Knicks Notes: Toppin, Walker, McBride, Protocols

Knicks fans have been calling for Obi Toppin to get more playing time, but he put up disappointing numbers Friday in his first career start, writes Marc Berman of The New York Post. Replacing Julius Randle, who is in health and safety protocols, Toppin scored just five points in 27 minutes in a loss at Oklahoma City.

“The second unit, those guys play well together,’’ coach Tom Thibodeau said. “The big part of it is (Toppin) running the floor. When you have Alec (Burks), Derrick (Rose) and (Immanuel) Quickley throwing the ball ahead and getting those easy buckets, it gets you into a rhythm and easy scores. It’s his first game starting. You have to be ready to go. That intensity, you can’t ease into the game. You (have) got to go.’’

Toppin has shown improvement in his second NBA season, with his averages of 8.5 points and 3.9 rebounds per game roughly doubling what he did as a rookie. He has been part of a bench unit that has frequently outplayed the team’s starting five, and he believes he can succeed as a starter if given more time.

“This is the first time all of us have played together on the court, the stating five,’’ Toppin said. “We had to find a rhythm. With everything going on, with new people starting, new people coming off the bench, we all haven’t played with each other a lot.’’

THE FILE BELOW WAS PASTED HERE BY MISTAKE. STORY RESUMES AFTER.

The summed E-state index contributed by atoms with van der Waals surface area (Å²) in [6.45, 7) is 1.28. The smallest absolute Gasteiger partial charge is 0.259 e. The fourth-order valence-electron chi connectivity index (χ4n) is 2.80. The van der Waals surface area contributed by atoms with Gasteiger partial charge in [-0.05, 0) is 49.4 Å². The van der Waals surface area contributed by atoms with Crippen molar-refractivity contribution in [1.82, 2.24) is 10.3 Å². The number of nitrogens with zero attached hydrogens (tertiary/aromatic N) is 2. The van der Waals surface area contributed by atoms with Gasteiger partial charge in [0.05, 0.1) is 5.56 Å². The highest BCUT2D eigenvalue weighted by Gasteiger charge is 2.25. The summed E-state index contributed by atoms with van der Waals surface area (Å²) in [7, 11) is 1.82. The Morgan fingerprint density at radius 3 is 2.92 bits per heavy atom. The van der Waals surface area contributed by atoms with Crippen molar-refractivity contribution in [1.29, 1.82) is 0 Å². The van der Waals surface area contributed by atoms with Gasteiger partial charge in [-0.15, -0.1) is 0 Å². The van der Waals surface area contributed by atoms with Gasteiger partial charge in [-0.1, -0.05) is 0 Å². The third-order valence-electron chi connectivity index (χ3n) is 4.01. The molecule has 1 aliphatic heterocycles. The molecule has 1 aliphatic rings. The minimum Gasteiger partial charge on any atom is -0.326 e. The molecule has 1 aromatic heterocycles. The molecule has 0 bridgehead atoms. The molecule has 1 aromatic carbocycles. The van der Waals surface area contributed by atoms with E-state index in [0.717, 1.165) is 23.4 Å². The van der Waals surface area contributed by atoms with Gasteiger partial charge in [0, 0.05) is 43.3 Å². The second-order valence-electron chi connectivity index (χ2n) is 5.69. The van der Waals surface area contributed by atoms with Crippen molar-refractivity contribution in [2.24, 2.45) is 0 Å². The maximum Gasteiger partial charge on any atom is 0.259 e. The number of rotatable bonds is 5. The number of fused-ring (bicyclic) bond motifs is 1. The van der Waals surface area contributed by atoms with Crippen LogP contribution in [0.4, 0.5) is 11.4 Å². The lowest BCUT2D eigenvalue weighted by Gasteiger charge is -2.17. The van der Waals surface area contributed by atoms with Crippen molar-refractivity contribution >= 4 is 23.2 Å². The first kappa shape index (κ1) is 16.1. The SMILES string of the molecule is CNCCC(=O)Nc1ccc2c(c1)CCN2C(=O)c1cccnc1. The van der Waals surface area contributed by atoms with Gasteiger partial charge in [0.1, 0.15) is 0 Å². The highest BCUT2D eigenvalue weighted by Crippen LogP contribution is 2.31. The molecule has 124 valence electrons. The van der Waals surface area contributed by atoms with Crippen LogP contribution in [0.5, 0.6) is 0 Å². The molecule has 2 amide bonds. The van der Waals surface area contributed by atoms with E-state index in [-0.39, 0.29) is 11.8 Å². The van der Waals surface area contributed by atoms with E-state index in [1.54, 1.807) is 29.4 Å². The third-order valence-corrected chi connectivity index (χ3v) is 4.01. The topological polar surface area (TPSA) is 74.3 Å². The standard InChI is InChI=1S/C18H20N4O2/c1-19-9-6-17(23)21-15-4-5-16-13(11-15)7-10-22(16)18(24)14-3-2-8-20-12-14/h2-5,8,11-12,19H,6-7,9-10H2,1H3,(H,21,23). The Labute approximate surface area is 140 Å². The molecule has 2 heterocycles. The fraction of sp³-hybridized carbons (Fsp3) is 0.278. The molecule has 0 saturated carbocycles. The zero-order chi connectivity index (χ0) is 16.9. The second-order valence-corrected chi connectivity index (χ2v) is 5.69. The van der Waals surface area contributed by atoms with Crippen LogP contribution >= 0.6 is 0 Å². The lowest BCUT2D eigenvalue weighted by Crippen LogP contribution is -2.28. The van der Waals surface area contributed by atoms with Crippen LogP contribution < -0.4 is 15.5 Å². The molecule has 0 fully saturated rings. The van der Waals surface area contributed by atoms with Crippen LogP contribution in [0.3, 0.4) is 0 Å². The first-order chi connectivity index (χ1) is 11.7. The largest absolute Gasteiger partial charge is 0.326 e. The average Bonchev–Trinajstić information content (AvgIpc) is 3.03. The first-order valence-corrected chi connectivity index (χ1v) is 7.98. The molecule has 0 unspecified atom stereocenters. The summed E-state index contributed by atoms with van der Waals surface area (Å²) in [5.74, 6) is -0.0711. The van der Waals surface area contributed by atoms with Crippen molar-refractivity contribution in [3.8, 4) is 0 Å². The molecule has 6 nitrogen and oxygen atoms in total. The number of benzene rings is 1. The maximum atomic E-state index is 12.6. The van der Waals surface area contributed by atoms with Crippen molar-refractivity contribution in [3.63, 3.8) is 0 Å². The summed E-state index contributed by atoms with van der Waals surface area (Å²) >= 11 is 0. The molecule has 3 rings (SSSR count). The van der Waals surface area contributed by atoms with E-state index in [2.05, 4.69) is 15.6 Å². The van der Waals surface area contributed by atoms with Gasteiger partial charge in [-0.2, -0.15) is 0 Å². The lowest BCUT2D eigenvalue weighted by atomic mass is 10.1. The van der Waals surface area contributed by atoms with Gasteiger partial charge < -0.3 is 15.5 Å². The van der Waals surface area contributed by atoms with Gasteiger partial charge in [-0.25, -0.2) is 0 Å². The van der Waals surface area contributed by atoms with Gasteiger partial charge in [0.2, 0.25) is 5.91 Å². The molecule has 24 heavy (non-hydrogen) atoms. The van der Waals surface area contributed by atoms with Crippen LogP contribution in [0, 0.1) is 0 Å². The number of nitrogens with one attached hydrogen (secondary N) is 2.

There’s more on the Knicks:

  • Kemba Walker was a late scratch for Friday’s game after experiencing pain in his left knee, Berman adds in a separate story. Berman notes that the decision to hold Walker out was made during pre-game and it comes after he played both ends of a back-to-back this week. “He started his warm-up, and then he stopped,” said Thibodeau, who isn’t sure how long Walker might be sidelined. “And then (trainer) Anthony (Goenaga) was looking at him and just felt, let’s get him examined, and then we’ll go from there.’’
  • The loss of Walker led to the first career start for rookie Miles McBride, who learned of the assignment about an hour before game time, Berman notes in another piece“I wanted to step up and do the best I could,’’ said McBride, who exited the protocols earlier this week. “I’m still trying to get in a rhythm. The whole team is — with guys going down. It just happened like that. I couldn’t do a lot of thinking or reacting. I had to go with the flow.’’ 
  • The Knicks currently have two starters and three assistant coaches in the health and safety protocols, and Thibodeau tells Steve Popper of Newsday that the team is doing its best to adjust. “There’s nothing you can do other than follow the guidelines,” he said. “You want everyone to be healthy. You want them to be safe. That’s your first concern. Forget the basketball part of it, take care of it yourself.”
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